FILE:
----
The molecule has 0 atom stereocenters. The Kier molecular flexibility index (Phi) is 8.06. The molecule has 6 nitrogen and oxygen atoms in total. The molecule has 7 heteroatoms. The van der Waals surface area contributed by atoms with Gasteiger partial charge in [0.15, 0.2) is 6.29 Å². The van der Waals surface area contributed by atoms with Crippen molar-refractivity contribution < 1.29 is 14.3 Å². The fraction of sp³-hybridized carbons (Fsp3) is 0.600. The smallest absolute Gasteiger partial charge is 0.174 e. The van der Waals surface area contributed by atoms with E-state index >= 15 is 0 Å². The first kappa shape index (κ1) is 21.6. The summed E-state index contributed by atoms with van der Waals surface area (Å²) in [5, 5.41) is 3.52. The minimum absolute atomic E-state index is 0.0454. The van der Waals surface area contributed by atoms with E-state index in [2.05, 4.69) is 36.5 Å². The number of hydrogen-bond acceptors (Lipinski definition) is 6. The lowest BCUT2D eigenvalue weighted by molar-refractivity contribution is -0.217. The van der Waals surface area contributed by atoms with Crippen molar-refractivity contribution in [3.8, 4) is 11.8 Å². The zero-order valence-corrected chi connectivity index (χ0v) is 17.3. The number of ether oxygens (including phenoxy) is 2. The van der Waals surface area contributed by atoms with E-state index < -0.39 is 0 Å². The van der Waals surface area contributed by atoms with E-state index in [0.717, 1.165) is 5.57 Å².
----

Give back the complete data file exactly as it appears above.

The molecule has 0 atom stereocenters. The Kier molecular flexibility index (Phi) is 8.06. The molecule has 6 nitrogen and oxygen atoms in total. The molecule has 7 heteroatoms. The van der Waals surface area contributed by atoms with Gasteiger partial charge in [0.15, 0.2) is 6.29 Å². The van der Waals surface area contributed by atoms with Crippen molar-refractivity contribution < 1.29 is 14.3 Å². The fraction of sp³-hybridized carbons (Fsp3) is 0.600. The smallest absolute Gasteiger partial charge is 0.174 e. The van der Waals surface area contributed by atoms with E-state index >= 15 is 0 Å². The first kappa shape index (κ1) is 21.6. The summed E-state index contributed by atoms with van der Waals surface area (Å²) in [5, 5.41) is 3.52. The minimum absolute atomic E-state index is 0.0454. The van der Waals surface area contributed by atoms with E-state index in [2.05, 4.69) is 36.5 Å². The number of hydrogen-bond acceptors (Lipinski definition) is 6. The lowest BCUT2D eigenvalue weighted by molar-refractivity contribution is -0.217. The van der Waals surface area contributed by atoms with Crippen molar-refractivity contribution in [3.8, 4) is 11.8 Å². The zero-order valence-corrected chi connectivity index (χ0v) is 17.3. The number of ether oxygens (including phenoxy) is 2. The van der Waals surface area contributed by atoms with E-state index < -0.39 is 0 Å². The van der Waals surface area contributed by atoms with E-state index in [0.717, 1.165) is 5.57 Å².